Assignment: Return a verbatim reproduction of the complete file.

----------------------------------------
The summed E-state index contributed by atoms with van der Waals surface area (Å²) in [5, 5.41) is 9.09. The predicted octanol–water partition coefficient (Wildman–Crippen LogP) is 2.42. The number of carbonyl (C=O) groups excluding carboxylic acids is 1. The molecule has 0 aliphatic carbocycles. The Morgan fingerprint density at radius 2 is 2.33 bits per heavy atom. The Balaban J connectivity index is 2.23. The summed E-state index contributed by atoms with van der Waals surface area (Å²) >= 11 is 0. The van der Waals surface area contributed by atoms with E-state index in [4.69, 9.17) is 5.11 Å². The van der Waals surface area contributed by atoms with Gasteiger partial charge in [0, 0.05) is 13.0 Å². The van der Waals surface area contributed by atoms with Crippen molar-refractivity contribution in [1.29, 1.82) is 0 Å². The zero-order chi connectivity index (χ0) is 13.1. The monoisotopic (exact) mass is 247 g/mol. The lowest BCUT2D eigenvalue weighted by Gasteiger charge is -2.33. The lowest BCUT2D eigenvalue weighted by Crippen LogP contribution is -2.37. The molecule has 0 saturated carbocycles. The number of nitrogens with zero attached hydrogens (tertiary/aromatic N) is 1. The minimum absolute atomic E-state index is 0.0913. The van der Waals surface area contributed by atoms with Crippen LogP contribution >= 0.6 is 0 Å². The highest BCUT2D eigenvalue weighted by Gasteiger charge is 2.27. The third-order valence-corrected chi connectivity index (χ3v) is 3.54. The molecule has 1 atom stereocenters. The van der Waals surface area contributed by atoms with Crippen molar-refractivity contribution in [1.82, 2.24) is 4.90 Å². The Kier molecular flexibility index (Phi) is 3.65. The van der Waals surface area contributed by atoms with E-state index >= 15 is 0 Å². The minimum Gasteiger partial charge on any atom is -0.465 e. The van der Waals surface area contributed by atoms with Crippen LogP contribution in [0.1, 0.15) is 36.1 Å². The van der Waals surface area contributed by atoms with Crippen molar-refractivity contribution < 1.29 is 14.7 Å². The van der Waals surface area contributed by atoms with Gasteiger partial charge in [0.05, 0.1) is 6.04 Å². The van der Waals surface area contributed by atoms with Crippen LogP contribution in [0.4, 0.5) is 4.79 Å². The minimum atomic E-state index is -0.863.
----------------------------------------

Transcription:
The summed E-state index contributed by atoms with van der Waals surface area (Å²) in [5, 5.41) is 9.09. The predicted octanol–water partition coefficient (Wildman–Crippen LogP) is 2.42. The number of carbonyl (C=O) groups excluding carboxylic acids is 1. The molecule has 0 aliphatic carbocycles. The Morgan fingerprint density at radius 2 is 2.33 bits per heavy atom. The Balaban J connectivity index is 2.23. The summed E-state index contributed by atoms with van der Waals surface area (Å²) >= 11 is 0. The van der Waals surface area contributed by atoms with E-state index in [4.69, 9.17) is 5.11 Å². The van der Waals surface area contributed by atoms with Gasteiger partial charge in [0, 0.05) is 13.0 Å². The van der Waals surface area contributed by atoms with Crippen molar-refractivity contribution in [1.29, 1.82) is 0 Å². The zero-order chi connectivity index (χ0) is 13.1. The monoisotopic (exact) mass is 247 g/mol. The lowest BCUT2D eigenvalue weighted by Gasteiger charge is -2.33. The lowest BCUT2D eigenvalue weighted by Crippen LogP contribution is -2.37. The molecule has 0 saturated carbocycles. The number of nitrogens with zero attached hydrogens (tertiary/aromatic N) is 1. The minimum absolute atomic E-state index is 0.0913. The van der Waals surface area contributed by atoms with Crippen LogP contribution >= 0.6 is 0 Å². The highest BCUT2D eigenvalue weighted by Gasteiger charge is 2.27. The third-order valence-corrected chi connectivity index (χ3v) is 3.54. The molecule has 1 atom stereocenters. The van der Waals surface area contributed by atoms with Crippen molar-refractivity contribution in [1.82, 2.24) is 4.90 Å². The Kier molecular flexibility index (Phi) is 3.65. The van der Waals surface area contributed by atoms with E-state index >= 15 is 0 Å². The minimum Gasteiger partial charge on any atom is -0.465 e. The van der Waals surface area contributed by atoms with Crippen LogP contribution in [0.1, 0.15) is 36.1 Å². The van der Waals surface area contributed by atoms with Crippen molar-refractivity contribution < 1.29 is 14.7 Å². The van der Waals surface area contributed by atoms with Gasteiger partial charge in [0.05, 0.1) is 6.04 Å². The van der Waals surface area contributed by atoms with Crippen LogP contribution in [0.4, 0.5) is 4.79 Å². The minimum atomic E-state index is -0.863.